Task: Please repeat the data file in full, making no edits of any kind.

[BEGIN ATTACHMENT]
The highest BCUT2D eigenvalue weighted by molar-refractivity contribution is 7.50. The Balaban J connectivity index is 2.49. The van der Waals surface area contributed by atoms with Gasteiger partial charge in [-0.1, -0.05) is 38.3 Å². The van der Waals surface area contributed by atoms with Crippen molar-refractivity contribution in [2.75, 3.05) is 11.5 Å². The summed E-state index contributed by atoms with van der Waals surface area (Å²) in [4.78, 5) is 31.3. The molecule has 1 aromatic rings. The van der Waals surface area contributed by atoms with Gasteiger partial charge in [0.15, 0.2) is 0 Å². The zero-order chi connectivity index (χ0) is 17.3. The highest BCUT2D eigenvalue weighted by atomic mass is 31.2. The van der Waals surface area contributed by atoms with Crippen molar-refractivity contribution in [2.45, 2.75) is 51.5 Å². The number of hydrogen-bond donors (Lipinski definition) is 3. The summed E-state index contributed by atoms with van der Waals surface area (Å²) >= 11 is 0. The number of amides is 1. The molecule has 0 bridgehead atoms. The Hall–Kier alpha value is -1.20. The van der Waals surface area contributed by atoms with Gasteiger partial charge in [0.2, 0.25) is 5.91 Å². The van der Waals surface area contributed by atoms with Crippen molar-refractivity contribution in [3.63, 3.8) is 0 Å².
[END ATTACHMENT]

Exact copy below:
The highest BCUT2D eigenvalue weighted by molar-refractivity contribution is 7.50. The Balaban J connectivity index is 2.49. The van der Waals surface area contributed by atoms with Gasteiger partial charge in [-0.1, -0.05) is 38.3 Å². The van der Waals surface area contributed by atoms with Crippen molar-refractivity contribution in [2.75, 3.05) is 11.5 Å². The summed E-state index contributed by atoms with van der Waals surface area (Å²) in [4.78, 5) is 31.3. The molecule has 1 aromatic rings. The van der Waals surface area contributed by atoms with Gasteiger partial charge in [0.15, 0.2) is 0 Å². The zero-order chi connectivity index (χ0) is 17.3. The highest BCUT2D eigenvalue weighted by atomic mass is 31.2. The van der Waals surface area contributed by atoms with Crippen molar-refractivity contribution in [2.45, 2.75) is 51.5 Å². The number of hydrogen-bond donors (Lipinski definition) is 3. The summed E-state index contributed by atoms with van der Waals surface area (Å²) >= 11 is 0. The number of amides is 1. The molecule has 0 bridgehead atoms. The Hall–Kier alpha value is -1.20. The van der Waals surface area contributed by atoms with Gasteiger partial charge in [0.2, 0.25) is 5.91 Å². The van der Waals surface area contributed by atoms with Crippen molar-refractivity contribution in [3.63, 3.8) is 0 Å².